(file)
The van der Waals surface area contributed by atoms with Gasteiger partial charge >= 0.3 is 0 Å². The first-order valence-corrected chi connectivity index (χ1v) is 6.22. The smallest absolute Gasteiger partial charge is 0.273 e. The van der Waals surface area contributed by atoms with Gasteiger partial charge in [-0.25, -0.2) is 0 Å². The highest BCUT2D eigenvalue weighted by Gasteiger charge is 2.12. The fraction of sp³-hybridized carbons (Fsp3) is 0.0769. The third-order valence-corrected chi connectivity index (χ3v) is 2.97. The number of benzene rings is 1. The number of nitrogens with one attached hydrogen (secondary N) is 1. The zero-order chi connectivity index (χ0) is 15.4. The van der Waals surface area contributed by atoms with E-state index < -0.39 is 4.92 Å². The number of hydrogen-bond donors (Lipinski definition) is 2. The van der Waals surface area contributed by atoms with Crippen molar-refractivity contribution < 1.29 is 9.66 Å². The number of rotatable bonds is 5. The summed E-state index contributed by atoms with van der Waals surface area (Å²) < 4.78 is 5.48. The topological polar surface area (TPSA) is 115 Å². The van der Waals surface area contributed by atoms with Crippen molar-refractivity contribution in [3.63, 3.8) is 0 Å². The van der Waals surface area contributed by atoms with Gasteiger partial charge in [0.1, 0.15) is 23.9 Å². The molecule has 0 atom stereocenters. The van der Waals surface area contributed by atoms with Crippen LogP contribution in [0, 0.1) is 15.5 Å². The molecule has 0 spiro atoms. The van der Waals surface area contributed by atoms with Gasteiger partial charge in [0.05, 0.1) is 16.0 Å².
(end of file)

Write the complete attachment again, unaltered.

The van der Waals surface area contributed by atoms with Gasteiger partial charge >= 0.3 is 0 Å². The first-order valence-corrected chi connectivity index (χ1v) is 6.22. The smallest absolute Gasteiger partial charge is 0.273 e. The van der Waals surface area contributed by atoms with Gasteiger partial charge in [-0.25, -0.2) is 0 Å². The highest BCUT2D eigenvalue weighted by Gasteiger charge is 2.12. The fraction of sp³-hybridized carbons (Fsp3) is 0.0769. The third-order valence-corrected chi connectivity index (χ3v) is 2.97. The number of benzene rings is 1. The number of nitrogens with one attached hydrogen (secondary N) is 1. The zero-order chi connectivity index (χ0) is 15.4. The van der Waals surface area contributed by atoms with E-state index < -0.39 is 4.92 Å². The number of hydrogen-bond donors (Lipinski definition) is 2. The van der Waals surface area contributed by atoms with Crippen molar-refractivity contribution < 1.29 is 9.66 Å². The number of rotatable bonds is 5. The summed E-state index contributed by atoms with van der Waals surface area (Å²) < 4.78 is 5.48. The topological polar surface area (TPSA) is 115 Å². The van der Waals surface area contributed by atoms with Crippen molar-refractivity contribution in [3.63, 3.8) is 0 Å². The van der Waals surface area contributed by atoms with Gasteiger partial charge in [0.1, 0.15) is 23.9 Å². The molecule has 0 atom stereocenters. The van der Waals surface area contributed by atoms with Crippen LogP contribution in [0, 0.1) is 15.5 Å². The molecule has 0 spiro atoms. The van der Waals surface area contributed by atoms with Gasteiger partial charge in [0.05, 0.1) is 16.0 Å².